Five Parenting Lessons From My Five-Year-Old

It is true that the years pass quickly. Suddenly, I am the mother of an outspoken, creative, strong-willed little human being. Five years ago, little Boo made me Mommy. It has been quite the journey getting here. The journey has included a lot more grief than I ever could’ve imagined, but here we are, navigating the path together, and finding our way through this journey as a family.

As a parent, I have always thought about the many lessons that I want to pass on to my daughter. All the disappointments I have faced, I want to spare her from. The tears that I have shed are the ones I want to save from falling down her warm, round cheeks. However, she’s her own person, my little baby who blasted into this world, taking only six hours from the first contraction to being in my arms.

Here are five parenting lessons I learned from my five-year-old:

Forgive Myself
The mommy guilt is real. I should’ve done this or that better. I should’ve played with her longer. I should’ve used kinder words or a gentler tone. I should’ve had more patience. After she has fallen asleep each day, I can’t help but watch her, in her stillness and quietness, and replay our day and the things I should have done to be a better mom to her. It’s the moment I feel I finally exhale from the marathon of a day we’ve had. I sit and try my best to exhale the guilt because I know she has already forgiven me for each mistake, for the sharp tones, for the minutes of play cut short, for saying no to that fourth piece of chocolate. As she lays with her hair softly fallen on her face, arm around her security item, and breath drifting towards a snore, I know she has already forgiven my shortcomings, and it’s time I do too.

Accept Every Hug and Kiss Request
Boo had some big struggles with separation this past year. Mentally, I completely understand that the changes of a new sibling and my return to work could definitely cause this. While living in the moment, there were days I was in tears because I had no personal space. She struggled to let me shower, following me into the bathroom. Every day she would sit herself on the bathroom stool and wait for me while I was in the shower. Sometimes she cried, other times she played. “Mom, Mom! I just want to give you a kiss” as she threw her arms around me and gripped me around the neck. Her anxieties lessened and my hug and kiss progressed out of the bathroom, then to no hug and kiss at all. I didn’t realize how much I would miss her ritual until it was gone. As annoyed as I was the days it took me 10 minutes to get out of the house because of all the clinging, and hugging, and kissing, I’ve learned to make the time because once they’re gone, they’re really gone.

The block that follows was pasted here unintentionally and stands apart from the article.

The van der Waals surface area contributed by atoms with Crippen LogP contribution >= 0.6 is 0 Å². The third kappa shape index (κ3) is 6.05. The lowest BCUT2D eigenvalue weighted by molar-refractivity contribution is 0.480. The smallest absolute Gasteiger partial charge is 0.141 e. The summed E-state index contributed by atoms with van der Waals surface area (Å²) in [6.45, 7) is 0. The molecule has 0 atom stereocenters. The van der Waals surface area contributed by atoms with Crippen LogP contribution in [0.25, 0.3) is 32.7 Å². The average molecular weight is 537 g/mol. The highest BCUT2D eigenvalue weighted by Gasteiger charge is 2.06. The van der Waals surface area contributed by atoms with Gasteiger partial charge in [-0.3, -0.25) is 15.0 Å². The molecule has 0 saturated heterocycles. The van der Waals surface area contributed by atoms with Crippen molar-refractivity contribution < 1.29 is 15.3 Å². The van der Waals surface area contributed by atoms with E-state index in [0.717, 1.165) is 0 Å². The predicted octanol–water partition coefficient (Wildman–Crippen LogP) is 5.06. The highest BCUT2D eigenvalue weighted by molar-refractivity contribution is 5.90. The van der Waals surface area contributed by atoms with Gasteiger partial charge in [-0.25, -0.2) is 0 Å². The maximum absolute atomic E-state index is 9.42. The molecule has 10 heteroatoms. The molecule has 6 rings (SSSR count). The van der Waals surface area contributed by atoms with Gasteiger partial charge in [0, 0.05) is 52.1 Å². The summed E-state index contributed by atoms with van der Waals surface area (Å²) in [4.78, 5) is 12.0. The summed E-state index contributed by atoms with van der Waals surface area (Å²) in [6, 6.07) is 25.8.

Plan the Event, Not the Outcome
This is something I actually learned in my postpartum support group, but I think it is definitely applicable. There were many days we had plans to make multiple stops while we were out, but little humans have their own agendas. My husband and I now plan our trips with the most important stop first. From there, if we get to the other stops great, if not, we pray for patience as we drive home with screaming kids. We’ve also taken the pressure off ourselves for attending events. It has been a learning curve of which events to attend, taking into consideration Boo’s anxieties, and our own. Sometimes we may only stay at a gathering for an hour before everyone has reached their limit. Learning that it’s ok to leave early has been hard, but attending to the mental health of each family member is important.

Play Builds Attachment
As an ECE I could ramble on about the importance of child-led-play for hours and how to enter this space with your child. As a mom, I was tasked with this from one of Boo’s doctors and it has been quite the experience being on this side. Can you believe that I found it hard to play with my own child? I didn’t have the patience on many days, but when I saw the difference it made for Boo, I knew I had to make one-on-one play a priority with her. Ten minutes of play with her in the morning allowed me to leave for work with no struggles. Thirty minutes of cuddles doesn’t fill her up the way play does. I continue to struggle with this one, but I’ve seen her anxiety fade through our moments of play. Also, I’m trying to let her boss me around more during play, still working on this one too.

Stop Looking at the Clock
I think most moms are wired to get as much done as possible. We are multi-taskers and are constantly racing against the clock. I am constantly calculating how many minutes until the next thing has to be done. We live in a go, go, go society. Many days I was replying to texts or emails while I was tucking Boo in and she fell asleep without my final kisses, hugs, or stories. (Major mama guilt.) So I try my best to avoid looking at the clock when I can. Living in moments is much more rewarding, but so very difficult for me. There are never enough minutes to complete daily tasks, but there are always enough moments to cherish with little ones.

Mommy-ing has been hard this year! I’ve learned some difficult lessons, and my five-year-old continues to be a great teacher. She loves to surprise me with her creative play. “Mom, close your eyes, I’ll guide you” as she leads me to her creation. I trust that I won’t trip over all the toys the baby left on the floor, the unfolded laundry, or the many pieces of lego. I let her lead me, guide me, and continue keep my eyes closed and live in the moment with her. I know when my eyes open, another five years will fly by, and I’m terrified to discover what a tween has to teach me. (All the wide-eyed, jaw-dropping emojis.)

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